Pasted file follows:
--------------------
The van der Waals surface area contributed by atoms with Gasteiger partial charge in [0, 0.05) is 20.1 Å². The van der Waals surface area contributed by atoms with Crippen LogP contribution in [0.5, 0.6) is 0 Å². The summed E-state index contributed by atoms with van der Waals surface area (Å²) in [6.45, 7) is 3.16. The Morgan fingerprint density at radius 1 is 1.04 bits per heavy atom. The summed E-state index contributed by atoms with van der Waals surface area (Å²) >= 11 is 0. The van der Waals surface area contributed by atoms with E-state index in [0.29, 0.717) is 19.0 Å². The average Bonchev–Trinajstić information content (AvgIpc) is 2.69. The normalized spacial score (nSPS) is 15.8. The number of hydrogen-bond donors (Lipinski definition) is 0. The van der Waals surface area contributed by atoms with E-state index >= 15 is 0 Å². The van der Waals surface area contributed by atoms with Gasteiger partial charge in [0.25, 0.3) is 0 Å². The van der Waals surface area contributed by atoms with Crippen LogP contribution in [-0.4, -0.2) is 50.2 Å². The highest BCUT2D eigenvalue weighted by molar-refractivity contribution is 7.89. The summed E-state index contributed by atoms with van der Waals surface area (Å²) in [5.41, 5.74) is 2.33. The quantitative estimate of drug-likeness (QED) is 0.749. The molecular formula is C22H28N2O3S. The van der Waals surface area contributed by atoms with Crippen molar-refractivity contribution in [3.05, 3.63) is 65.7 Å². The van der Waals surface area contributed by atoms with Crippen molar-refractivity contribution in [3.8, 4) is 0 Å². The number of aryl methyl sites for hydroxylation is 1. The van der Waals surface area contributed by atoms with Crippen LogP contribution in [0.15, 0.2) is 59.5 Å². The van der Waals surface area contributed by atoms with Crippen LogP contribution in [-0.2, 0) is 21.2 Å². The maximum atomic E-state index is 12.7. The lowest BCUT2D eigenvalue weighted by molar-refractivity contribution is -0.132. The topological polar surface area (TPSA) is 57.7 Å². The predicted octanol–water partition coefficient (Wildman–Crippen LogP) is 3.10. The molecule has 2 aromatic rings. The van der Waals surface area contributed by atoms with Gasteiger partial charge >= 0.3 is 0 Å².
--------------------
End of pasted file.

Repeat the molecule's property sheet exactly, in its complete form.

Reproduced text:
The van der Waals surface area contributed by atoms with Gasteiger partial charge in [0, 0.05) is 20.1 Å². The van der Waals surface area contributed by atoms with Crippen LogP contribution in [0.5, 0.6) is 0 Å². The summed E-state index contributed by atoms with van der Waals surface area (Å²) in [6.45, 7) is 3.16. The Morgan fingerprint density at radius 1 is 1.04 bits per heavy atom. The summed E-state index contributed by atoms with van der Waals surface area (Å²) >= 11 is 0. The van der Waals surface area contributed by atoms with E-state index in [0.29, 0.717) is 19.0 Å². The average Bonchev–Trinajstić information content (AvgIpc) is 2.69. The normalized spacial score (nSPS) is 15.8. The number of hydrogen-bond donors (Lipinski definition) is 0. The van der Waals surface area contributed by atoms with E-state index >= 15 is 0 Å². The van der Waals surface area contributed by atoms with Gasteiger partial charge in [0.25, 0.3) is 0 Å². The van der Waals surface area contributed by atoms with Crippen LogP contribution in [-0.4, -0.2) is 50.2 Å². The highest BCUT2D eigenvalue weighted by molar-refractivity contribution is 7.89. The summed E-state index contributed by atoms with van der Waals surface area (Å²) in [5.41, 5.74) is 2.33. The quantitative estimate of drug-likeness (QED) is 0.749. The molecular formula is C22H28N2O3S. The van der Waals surface area contributed by atoms with Crippen molar-refractivity contribution in [3.05, 3.63) is 65.7 Å². The van der Waals surface area contributed by atoms with Crippen molar-refractivity contribution in [3.8, 4) is 0 Å². The number of aryl methyl sites for hydroxylation is 1. The van der Waals surface area contributed by atoms with Crippen LogP contribution in [0.15, 0.2) is 59.5 Å². The van der Waals surface area contributed by atoms with Crippen LogP contribution in [-0.2, 0) is 21.2 Å². The maximum atomic E-state index is 12.7. The lowest BCUT2D eigenvalue weighted by molar-refractivity contribution is -0.132. The topological polar surface area (TPSA) is 57.7 Å². The predicted octanol–water partition coefficient (Wildman–Crippen LogP) is 3.10. The molecule has 2 aromatic rings. The van der Waals surface area contributed by atoms with Gasteiger partial charge >= 0.3 is 0 Å².